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Professor Sims Receives NSF Grant to Further Study Nyiragongo Volcano

April 16, 2015
 Nyiragongo , an active strato volcano looms large over the city of Goma,  in the DRC.
Nyiragongo (3470 meters above sea), an active strato volcano looms large over the city of Goma, which is home to the United Nations regional headquarters.

Professor Kenneth Sims recently received a National Science Foundation (NSF) grant in the amount of $267,619 to help fund his research project titled, “Toward a Better Understanding of Magmatic Processes and Volcanic Hazards at Nyiragongo Volcano, DR Congo.”

Nyiragongo is a spectacular, active stratovolcano in the Virunga Volcanic Province that towers over the city of Goma in the Democratic Republic of the Congo (DR Congo), and hosts the world’s largest lava lake in its summit crater. Its unusual lavas are some of the least viscous on the planet and are capable of moving at velocities of up to tens of kilometers per hour. Nyiragongo is also a dangerous volcano. It looms within 20 km of the major population centers of Goma and neighboring Gisenyi Rwanda, with a combined population of at least 1 million. Destructive eruptions in 1977 and 2002 claimed many lives and devastated infrastructure in this war torn region. The next eruption could prove disastrous in this politically volatile and economically challenged area and there is consequently an urgent need to provide a concrete scientific framework for hazard assessment and risk mitigation at Nyiragongo.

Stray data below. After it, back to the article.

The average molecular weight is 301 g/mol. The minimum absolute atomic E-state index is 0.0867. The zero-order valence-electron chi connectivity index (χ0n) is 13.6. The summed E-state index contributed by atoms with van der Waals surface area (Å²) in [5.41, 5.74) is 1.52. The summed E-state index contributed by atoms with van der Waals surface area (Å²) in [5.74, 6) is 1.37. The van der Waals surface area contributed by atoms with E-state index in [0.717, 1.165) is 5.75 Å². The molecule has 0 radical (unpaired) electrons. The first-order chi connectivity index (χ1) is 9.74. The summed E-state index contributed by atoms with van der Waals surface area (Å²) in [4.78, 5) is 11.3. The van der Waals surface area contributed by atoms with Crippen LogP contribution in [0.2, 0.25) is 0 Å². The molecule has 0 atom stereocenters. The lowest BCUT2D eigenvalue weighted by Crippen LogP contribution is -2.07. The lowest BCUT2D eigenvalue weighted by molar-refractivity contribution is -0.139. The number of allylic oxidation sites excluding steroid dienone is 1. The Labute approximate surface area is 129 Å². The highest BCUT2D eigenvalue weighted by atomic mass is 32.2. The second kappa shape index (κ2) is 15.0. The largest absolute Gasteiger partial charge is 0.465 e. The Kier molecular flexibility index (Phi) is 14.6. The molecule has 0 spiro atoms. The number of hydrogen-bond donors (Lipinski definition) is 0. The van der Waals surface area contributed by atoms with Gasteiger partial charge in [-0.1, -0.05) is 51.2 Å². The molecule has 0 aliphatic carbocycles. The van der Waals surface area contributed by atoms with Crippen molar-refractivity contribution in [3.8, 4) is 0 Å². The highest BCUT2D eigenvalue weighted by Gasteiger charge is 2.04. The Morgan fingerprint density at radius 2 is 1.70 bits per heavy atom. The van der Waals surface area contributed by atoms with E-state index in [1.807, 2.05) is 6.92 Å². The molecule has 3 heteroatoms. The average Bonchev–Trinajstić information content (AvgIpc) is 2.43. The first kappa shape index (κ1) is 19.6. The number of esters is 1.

There is a dearth of scientific contributions that address magmatic cyclicity at this volcano and thus the primary goal of this research is to provide a temporal structure of past eruptions by age dating lava samples from Nyiragongo’s main cone and from peripheral volcanic cones, which are especially dangerous because of their proximity to the population of Goma, with many cones residing within the city limits.

The NSF grant will run from June 1, 2015 to May 31, 2017. Sims and Ph.D. student Erin Phillips plans to travel to Nyiragongo in the fall of 2015 for field work.


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